Clarke (looking around the room): What do you mean my “situation?” Hey, you don’t have any hidden cameras or bugs anywhere here.

Bast: Nope, just my trusty digital recorder.

Clarke (jumping back): Shut that thing off.

Bast: Why, you got something to hide?  Okay, sorry. I just use the recorder for accuracy. Now, let’s get down to some basics. And please sit down. Now, Mr. Clarke, you were married for how many years?

Clarke (now seated across the table from Bast): Forty.

Bast: Tell me something about your wife, Heidi.

Clarke: What do you mean?

Bast: Where did you meet? Your children, that sort of thing.

Clarke (sighing audibly): Heidi was a secretary where I worked as a clerk. We went out on a few dates and seemed to hit it off. We were married a year and a half later. William Jr. came along four years later and then Clara was born a few years after that. William is a lawyer and Clara, well she is Clara. She likes climbing up walls, did you know that?

Bast: Yes, and it seems that she got your wife involved in that in the beginning of “For the Love of Wills.”

Clarke: More likely the other way round. (Clarke chuckles).

Bast: In what way?

Clarke: Heidi is well, what they call her own person with a mind of her own. She’s spontaneous and doesn’t take any nonsense from anyone.

Bast: Is that why she and Clara snuck into the matrimonial home via the walls because you threw her out for your secretary? Do I see a pattern here with secretaries?

Clarke (jumping up and leaning over the table). Now see here young man. I still love Heidi but well, when you’ve been married as long as Heidi and I, you get too familiar with each other and you want something different.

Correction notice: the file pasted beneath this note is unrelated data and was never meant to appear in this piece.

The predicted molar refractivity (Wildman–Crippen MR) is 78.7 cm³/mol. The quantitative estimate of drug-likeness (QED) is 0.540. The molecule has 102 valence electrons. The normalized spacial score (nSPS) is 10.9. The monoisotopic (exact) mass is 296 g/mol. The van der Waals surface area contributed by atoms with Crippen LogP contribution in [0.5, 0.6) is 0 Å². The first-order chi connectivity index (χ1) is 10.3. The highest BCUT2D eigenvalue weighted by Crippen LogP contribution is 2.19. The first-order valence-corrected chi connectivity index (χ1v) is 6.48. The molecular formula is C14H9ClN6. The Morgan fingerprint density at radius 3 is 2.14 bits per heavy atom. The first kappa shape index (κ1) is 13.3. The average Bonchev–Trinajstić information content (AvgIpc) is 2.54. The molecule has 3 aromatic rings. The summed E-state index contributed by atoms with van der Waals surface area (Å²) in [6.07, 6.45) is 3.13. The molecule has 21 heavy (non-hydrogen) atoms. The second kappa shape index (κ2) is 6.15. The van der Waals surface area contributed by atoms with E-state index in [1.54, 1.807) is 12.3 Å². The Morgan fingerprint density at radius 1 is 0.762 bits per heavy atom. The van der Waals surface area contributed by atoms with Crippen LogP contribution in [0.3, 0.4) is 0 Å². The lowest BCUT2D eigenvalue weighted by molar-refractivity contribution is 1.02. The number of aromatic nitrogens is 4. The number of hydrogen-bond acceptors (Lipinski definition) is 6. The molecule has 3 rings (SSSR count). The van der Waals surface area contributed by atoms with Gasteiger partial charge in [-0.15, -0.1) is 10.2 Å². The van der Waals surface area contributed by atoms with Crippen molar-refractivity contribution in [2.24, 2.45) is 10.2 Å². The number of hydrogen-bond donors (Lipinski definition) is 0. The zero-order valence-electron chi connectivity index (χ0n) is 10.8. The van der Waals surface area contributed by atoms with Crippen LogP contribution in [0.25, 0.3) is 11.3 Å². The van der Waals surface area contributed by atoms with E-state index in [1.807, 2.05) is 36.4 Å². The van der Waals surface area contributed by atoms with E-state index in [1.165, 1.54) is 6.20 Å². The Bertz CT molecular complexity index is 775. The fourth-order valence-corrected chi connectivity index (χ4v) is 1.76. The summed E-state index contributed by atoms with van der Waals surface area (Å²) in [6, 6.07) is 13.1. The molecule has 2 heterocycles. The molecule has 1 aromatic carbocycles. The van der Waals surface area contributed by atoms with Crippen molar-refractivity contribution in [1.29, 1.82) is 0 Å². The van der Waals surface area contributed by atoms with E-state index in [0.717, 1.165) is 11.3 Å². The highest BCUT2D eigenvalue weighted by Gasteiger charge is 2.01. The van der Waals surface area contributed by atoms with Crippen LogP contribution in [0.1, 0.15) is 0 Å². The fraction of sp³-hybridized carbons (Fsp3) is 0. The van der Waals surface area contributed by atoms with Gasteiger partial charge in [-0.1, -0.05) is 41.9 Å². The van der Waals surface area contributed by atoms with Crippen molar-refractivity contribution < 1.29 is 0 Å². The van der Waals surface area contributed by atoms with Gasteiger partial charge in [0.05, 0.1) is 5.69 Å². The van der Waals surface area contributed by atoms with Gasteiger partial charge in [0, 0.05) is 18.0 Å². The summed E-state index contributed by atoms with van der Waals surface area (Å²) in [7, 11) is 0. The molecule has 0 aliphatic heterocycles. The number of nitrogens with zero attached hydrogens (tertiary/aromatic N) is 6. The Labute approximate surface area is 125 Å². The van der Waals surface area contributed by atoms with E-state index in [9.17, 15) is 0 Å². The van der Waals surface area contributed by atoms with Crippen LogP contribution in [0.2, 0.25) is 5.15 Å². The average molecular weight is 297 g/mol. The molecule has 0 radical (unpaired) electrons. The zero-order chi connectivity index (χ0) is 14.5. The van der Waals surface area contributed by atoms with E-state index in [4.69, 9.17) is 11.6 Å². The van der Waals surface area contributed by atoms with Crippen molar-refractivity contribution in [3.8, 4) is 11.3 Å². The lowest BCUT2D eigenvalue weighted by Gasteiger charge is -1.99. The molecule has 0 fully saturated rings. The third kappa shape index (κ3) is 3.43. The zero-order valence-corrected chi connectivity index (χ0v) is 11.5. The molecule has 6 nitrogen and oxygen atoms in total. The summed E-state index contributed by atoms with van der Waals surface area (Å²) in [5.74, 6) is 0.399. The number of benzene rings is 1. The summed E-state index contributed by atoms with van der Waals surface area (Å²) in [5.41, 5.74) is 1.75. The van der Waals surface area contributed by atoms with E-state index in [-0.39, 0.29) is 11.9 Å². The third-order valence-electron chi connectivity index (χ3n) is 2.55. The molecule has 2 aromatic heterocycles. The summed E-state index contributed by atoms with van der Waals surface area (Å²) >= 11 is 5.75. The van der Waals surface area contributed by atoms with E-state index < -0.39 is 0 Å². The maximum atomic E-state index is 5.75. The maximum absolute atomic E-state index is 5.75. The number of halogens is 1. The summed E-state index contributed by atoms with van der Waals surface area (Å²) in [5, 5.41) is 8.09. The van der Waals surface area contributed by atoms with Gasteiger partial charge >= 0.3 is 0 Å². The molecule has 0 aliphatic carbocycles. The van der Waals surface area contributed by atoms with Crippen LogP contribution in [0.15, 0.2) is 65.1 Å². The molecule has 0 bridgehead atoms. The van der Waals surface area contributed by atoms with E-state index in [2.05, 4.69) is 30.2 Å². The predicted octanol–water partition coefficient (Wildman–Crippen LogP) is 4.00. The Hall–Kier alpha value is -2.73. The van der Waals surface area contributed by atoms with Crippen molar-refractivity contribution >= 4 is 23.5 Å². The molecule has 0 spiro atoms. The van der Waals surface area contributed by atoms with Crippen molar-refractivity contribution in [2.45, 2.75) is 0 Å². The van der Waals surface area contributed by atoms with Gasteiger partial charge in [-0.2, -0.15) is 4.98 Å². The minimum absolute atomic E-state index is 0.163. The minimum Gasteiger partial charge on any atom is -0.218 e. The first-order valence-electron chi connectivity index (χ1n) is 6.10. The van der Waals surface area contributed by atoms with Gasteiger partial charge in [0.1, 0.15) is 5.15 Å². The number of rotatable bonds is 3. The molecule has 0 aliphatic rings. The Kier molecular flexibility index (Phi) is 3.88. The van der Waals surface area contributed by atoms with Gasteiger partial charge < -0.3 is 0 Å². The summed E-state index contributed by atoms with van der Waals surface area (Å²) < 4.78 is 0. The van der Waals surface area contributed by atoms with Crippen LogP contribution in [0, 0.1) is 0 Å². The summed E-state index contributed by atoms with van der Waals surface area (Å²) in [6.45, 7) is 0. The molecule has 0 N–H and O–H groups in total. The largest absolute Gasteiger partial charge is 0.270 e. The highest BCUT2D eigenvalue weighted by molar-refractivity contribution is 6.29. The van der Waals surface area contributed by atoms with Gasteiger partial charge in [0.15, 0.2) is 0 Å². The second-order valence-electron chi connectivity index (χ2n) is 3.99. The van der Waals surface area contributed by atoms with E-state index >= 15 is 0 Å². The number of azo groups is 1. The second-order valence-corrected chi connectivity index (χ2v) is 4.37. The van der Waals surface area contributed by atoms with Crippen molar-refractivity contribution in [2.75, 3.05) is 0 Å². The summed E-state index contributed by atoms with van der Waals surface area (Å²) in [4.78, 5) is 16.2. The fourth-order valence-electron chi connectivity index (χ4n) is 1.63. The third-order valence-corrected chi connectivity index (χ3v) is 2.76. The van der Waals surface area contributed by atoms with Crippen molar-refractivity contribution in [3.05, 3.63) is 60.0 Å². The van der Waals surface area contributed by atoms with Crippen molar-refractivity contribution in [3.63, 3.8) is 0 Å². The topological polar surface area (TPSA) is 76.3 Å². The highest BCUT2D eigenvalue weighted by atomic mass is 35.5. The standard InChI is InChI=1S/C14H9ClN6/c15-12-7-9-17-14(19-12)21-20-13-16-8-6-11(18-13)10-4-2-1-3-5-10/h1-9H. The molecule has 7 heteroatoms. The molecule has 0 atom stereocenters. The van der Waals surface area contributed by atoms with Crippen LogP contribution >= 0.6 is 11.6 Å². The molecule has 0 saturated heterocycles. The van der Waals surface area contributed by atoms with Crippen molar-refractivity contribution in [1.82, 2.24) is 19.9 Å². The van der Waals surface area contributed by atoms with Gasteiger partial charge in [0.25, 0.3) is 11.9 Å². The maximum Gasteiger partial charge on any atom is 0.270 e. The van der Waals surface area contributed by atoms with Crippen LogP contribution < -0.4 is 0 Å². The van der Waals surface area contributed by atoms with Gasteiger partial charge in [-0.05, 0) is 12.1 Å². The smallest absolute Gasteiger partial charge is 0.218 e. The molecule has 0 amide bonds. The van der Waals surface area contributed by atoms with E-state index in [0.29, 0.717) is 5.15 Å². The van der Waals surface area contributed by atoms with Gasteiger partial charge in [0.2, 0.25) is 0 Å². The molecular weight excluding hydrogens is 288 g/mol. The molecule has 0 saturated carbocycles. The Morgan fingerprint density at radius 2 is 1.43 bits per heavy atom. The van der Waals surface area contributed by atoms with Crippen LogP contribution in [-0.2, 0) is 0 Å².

Bast: I can see that, but you did more than have an affair. You moved your secretary in with you and Heidi had to leave.

Clarke: Yes, I suppose so, but I was having second thoughts when the m…”

Bast: Sh. We don’t want to give anything away to the readers.

Clarke (now sitting down): Right.

Bast: Did you trust your wife?

Heidi storming into the room: What kind of question is that? Of course he trusted me. My poor William.

Bast: Heidi, you had your turn last week. And William did throw you out of your home?

Clarke: Now wait a minute…

Heidi: But it was only temporary. I was…

Bast: Stop. Heidi, you have to leave. My interview is with your husband.

Heidi: But…

Clarke: No, this interview is over. Come Heidi, we have things to talk about.

The two leave the room. Bast stares after them and then at his tape recorder, muttering, “I’ll get at the truth next week when I talk to William Jr.”

You can read more about the Clarke family in my mystery short story collection Beyond the Tripping Point, (Blue Denim Press, 2012). Click on the book at the top and it takes you to my profile – including book reviews – at www.amazon.com. The book is available there in print and Kindle. For Kobo e-book  go to http://www.chapters.indigo.ca/books/search/?keywords=Beyond%20the%20Tripping%20Point or go to any bricks and mortar store and order in a print copy.

Cheers.

Sharon A. Crawford

 

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Interview of Fictional Character by Fictional Character – Part 9

Cover of Sharon A. Crawford's mystery short story collection

Cover of Sharon A. Crawford’s mystery short story collection

Be obscure clearly.

          E.B. White

Anastasia Heidi Clarke (mother) in “For the Love of Wills” is calmed down somewhat from her tirade last week with her daughter Clara. Today, Bast Overture, crime reporter turned PI interviews this eccentric family member. “For the Love of Wills” is one of 13 stories in my mystery collection Beyond the Tripping Point (Blue Denim Press, 2012).